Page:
The rate of parental imprisonment in the United States is a growing cause for concern. Shockingly, one in every 12 American children has experienced the incarceration of a parent during their lifetime - that's over 5.7 million kids under the age of 18 (Child and Adolescent Health Measurement Initiative, 2016). Half of all parents in prison lived with their children prior to their arrest or imprisonment, with similar numbers serving as the primary source of financial support (Child Welfare Information Gateway, 2015).
Although there should be consequences for breaking the law, this phenomenon of mass parental incarceration is unique to the United States and perpetuates a complex problem.
The United States has seen a dramatic increase in incarceration rates. Since 1980, the number of incarcerated individuals has skyrocketed to over 2.2 million, with an additional 4.7 million under parole or probation supervision. Punitive policing and sentencing policies have had a disproportionately negative effect on communities of color, with African Americans being more likely to be arrested, convicted, and incarcerated than their white counterparts, despite comprising only 37% of the U.S. population (The Sentencing Project). Unfortunately, women have also been impacted, with a 716% increase in female incarceration since 1980.
The USDA estimated that 11.1% of US households were food insecure in 2018. This means that approximately 14.3 million households had difficulty providing enough food for all their members due to a lack of resources. Rates of food insecurity were substantially higher than the national average for households with incomes near or below the Federal poverty line.
Poverty thresholds are determined by the US government, and vary according to the size of a family, and the ages of its members.
In 2018, the poverty threshold—also known as the poverty line—for an individual was $12,784. For two people, the weighted average threshold was $16,247.
In 2018, 16.2% of all children (11.9 million kids) lived in Poverty USA—that’s almost 1 in every 6 children. In 2015, the National Center on Family Homelessness analyzed state-level data and found that nationwide, 2.5 million children experience homelessness in a year.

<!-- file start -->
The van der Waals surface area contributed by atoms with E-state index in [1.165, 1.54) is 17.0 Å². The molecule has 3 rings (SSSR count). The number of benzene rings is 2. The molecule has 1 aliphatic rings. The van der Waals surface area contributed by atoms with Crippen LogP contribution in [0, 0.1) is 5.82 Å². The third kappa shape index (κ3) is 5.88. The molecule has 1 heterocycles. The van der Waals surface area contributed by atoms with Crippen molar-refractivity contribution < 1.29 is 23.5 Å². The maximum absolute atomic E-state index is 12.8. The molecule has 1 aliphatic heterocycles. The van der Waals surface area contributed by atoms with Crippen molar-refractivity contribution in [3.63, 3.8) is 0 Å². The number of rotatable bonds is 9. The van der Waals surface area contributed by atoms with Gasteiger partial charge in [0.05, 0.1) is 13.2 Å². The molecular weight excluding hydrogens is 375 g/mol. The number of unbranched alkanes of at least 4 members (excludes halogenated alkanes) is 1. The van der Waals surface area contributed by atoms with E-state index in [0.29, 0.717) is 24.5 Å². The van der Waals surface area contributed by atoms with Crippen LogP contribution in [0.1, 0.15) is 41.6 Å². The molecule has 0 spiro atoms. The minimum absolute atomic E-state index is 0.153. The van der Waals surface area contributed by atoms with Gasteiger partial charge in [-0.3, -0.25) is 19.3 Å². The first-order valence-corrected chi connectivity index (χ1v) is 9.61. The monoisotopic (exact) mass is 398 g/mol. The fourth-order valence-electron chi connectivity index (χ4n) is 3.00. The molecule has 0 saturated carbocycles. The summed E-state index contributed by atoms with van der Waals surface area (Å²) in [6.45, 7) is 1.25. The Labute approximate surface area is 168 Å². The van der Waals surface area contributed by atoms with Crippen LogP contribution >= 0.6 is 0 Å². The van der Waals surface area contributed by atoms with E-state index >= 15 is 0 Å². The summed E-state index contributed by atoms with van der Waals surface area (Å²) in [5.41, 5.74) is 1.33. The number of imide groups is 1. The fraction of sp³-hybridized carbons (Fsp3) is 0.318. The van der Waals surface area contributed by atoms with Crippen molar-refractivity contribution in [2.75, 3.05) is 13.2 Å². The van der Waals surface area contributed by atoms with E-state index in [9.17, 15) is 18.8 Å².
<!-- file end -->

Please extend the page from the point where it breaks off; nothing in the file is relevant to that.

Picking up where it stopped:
Though the official census data gives seniors a 2018 poverty rate of only 9.7%, the Supplemental Poverty Measure, which accounts for expenses such as the rising costs of health care, raises the senior poverty rate to 14.1%.
Did you know?
A large portion of households spend half of their monthly income on their rent or mortgage payment. Many of these families are only one paycheck away from homelessness.
By creating affordable housing programs and providing resources, HAHTTA will assist families with achieving homeownership.
Did you know?
Two-thirds of people currently incarcerated in the U.S. are for non-violent offenses. Once individuals, in particular African Americans, finish serving their sentences and satisfy all conditions of their release, they still encounter significant obstacles, including finding a job and safe housing.
Removing barriers after being behind bars by connecting former felons with felony friendly employers, job training, & "Earn as You Learn" apprenticeships.
Did you know?
Roughly 4,500 children are housed in adult jails and prisons. Children housed in an adult jail or prison are up to 9 times more likely to commit suicide than those in juvenile facilities.
Developing educational and artistic after school programs, as well as programs to provide aide to women and children with incarcerated spouses and parents, can help keep youth out of prison.